Miss Pelican's Perch

Looking at my World from a Different Place

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Turning Right

My intention today was to photograph at a local botanical garden.   I had been planning to do this for quite a while and was waiting for a sunny spring day.  Today seemed like it would be that day.  However, as I was driving towards the garden, on a whim I made a right turn instead of a left and ended up on the edge of a rocky point overlooking the Pacific.  The point is a popular place for whale-watching enthusiasts who spend hours watching and counting marine mammals.

the watchers

The group seemed to be looking in the same direction with their scopes.  I tried to discreety come behind each watcher as she or he intently scanned the ocean. I was not successful in seeing anything they were seeing (of course, I did not have a scope of any sort). All of a sudden, the members of the group got excited. “There she is!” one called out. “I see the calf,” said another.  A woman quickly scratched something in a notebook.

I trained my eyes on the patch of water.  Then I saw a dark gray hump emerge a few inches above the surface and blow a few white frothy bubbles.  I am amazed at the keen eyes and the patient dedication of these watchers.  I would have missed this if I had not been watching where the watchers watched.

theres a whale in this pictureTrust me:  there is a whale cow and her calf right under the surface smack in the middle of this picture.

I watched for a while longer and then decided that I would leave the watchers to what appears to be a form of meditation for them.   Before I left, I took a shot of their tally board.

tally boardI don’t know why I came here today.  The garden would  have been lovely.  The garden, though, in all its beauty, is still a human-made thing.  Today I think I needed to go someplace where wild things lived.  I needed to see the untamed.  Let’s face it: this April was not a great month for the world situation in general and a lot of people in particular — (Boston, Texas, Syria, Bangladesh to name a few).   Watching this whale mother and her baby migrate north to Alaska as her ancestors have done for thousands and thousands of years filled me with a great deal of comfort.

In spite of the human-created chaos around us, some things are constant.

pt vicente in bloomljg (c) 2013


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Early Bird or Night Owl

Sleeping Dryad

When I looked at some of the responses to this prompt, I was surprised to see so many posts from “early birds”.  I think the general stereotype of writers and other creatives is that we are all coffee drinking night owls when we pursue our craft or art.

Personally, I am an early bird and most of my best work is done from about 4 to 6 a.m.   My guess is that I am most in touch with my unconscious mind just after waking and thus in tune with my creative self.  Or maybe it is just a habit I got into when I was furiously working The Artist Way program.

Whatever the reason, it works for me.  Today is an exception though:  it is 6:30 am.  Well, it’s a Saturday after all and I slept in.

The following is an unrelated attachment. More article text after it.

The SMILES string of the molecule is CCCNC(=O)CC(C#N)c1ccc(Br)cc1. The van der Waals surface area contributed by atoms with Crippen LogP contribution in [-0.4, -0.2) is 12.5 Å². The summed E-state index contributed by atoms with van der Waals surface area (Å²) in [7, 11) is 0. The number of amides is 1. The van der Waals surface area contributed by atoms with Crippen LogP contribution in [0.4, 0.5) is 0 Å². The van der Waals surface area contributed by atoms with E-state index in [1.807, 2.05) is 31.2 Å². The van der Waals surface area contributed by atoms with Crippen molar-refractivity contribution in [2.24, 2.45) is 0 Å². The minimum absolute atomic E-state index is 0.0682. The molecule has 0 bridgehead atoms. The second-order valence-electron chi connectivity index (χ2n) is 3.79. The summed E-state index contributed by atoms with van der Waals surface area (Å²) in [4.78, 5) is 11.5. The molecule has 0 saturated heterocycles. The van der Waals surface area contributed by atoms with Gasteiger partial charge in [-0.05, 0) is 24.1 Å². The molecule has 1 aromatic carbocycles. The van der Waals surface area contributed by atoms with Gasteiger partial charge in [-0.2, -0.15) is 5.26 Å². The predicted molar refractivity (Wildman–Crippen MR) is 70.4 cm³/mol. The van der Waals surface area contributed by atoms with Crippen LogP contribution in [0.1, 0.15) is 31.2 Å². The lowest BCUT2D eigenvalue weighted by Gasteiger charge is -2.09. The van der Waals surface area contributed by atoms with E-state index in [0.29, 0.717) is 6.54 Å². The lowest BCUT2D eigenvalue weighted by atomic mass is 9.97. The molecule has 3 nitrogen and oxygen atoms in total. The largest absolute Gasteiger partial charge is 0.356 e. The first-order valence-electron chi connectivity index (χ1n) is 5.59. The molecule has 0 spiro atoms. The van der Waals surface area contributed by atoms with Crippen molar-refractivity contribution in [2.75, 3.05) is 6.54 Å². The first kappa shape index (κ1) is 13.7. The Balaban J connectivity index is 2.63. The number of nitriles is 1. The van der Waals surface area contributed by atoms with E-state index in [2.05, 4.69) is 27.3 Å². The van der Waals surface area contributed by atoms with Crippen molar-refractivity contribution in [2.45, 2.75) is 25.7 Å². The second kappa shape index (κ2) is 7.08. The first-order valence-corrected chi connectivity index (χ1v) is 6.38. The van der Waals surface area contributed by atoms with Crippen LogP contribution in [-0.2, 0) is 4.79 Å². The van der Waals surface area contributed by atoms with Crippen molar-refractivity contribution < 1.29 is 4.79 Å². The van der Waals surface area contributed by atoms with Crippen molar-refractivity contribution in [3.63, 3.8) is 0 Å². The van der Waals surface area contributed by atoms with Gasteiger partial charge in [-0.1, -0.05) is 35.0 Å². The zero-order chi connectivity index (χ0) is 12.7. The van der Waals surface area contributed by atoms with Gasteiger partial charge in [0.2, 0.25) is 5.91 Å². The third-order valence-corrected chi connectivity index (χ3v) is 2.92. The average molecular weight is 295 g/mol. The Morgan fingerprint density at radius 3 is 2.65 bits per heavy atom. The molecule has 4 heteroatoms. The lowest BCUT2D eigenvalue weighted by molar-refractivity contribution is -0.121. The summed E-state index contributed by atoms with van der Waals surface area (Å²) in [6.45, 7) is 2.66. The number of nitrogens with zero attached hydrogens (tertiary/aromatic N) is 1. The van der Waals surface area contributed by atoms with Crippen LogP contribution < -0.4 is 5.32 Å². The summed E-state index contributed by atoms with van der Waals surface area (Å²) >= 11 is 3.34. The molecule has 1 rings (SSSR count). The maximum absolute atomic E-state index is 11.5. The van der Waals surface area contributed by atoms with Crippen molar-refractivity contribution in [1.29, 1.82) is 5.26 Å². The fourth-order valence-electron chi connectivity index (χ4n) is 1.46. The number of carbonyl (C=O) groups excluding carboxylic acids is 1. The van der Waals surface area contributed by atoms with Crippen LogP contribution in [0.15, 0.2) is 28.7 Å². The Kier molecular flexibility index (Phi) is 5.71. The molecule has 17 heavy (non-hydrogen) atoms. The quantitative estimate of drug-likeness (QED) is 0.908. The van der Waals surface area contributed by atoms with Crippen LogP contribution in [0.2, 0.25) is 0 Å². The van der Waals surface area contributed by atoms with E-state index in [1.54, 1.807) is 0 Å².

Image:  “Sleeping Dryad” (c) 2012

ljg, 2013



Three Urban Haiku

Traditional Japanese haiku is written in a pattern of 5 sound units in the first line, 7 in the second, and 5 in the third.  I recently learned that this pattern is discouraged when writing haiku in English since English syllables are not the same as Japanese sound units.  The focus of English haiku should be to capture a physical setting and a moment in time, hopefully with some sort of “twist” or “aha” for the reader.

Haiku is a lens through which nature and seasons are observed.  I live in the city, so these haiku depict this non-traditional setting.

Twilight clouds roll in
Crows roost on high wires —
A “No Parking” sign.

Waxing gibbous moon
Dog droppings on the sidewalk —
A jogger missteps.

Cold afternoon rain
Slick white Beamer blows by —
Salt from my lips!

ljg (c) 2013



Feeding My Muse

reader under tree sketchedI joined over 100,000 fellow book-lovers this past Saturday at the LA Times Festival of Books.  I have attended the Festival many times over the past decade and every year I walk away creatively invigorated.

This year I decided to forget about scheduling my day around the authors’ speaking engagements.  In the past, this usually never worked out anyway — authors cancelling at the last minute, no more tickets available for the indoor lectures I wanted to hear, et cetera.  This time, I embarked on a looser, more intuitive approach to my day’s activities by just wandering around to the outdoor stages and tents, listening to and speaking with whoever crossed my path.

As a result, I discovered the works of some bright young novelists and mature established poets I want to read:  Kiersten White, Rachel Cohn, Tahereh Mafi, Michelle Gagnon, Rowan Ricardo Phillips, and Kurt Brown.

About mid-day, I came across the tent for a local haiku study group and had an impromptu lesson on what haiku is and is not.  I walked away with a chapbook of haiku and some tutorial resources.   I have written haiku in the past and, like other forms of poetry, it works for me as a warm up to prose writing.   I have recently noticed that some of my online writing colleagues are being re-energized by poetry writing too, so I think I will be joining them and posting more poetry, especially haiku, in the near future.

Saturday was an abnormally warm, brilliantly blue day, and I ended my time at the Festival  by stretching out on the lawn under the sycamores and eucalyptus trees at the Poetry Stage.  I stared at the sky and drank in the words of the poets.

My Muse was well fed and sassily happy this day.

ljg (c) 2013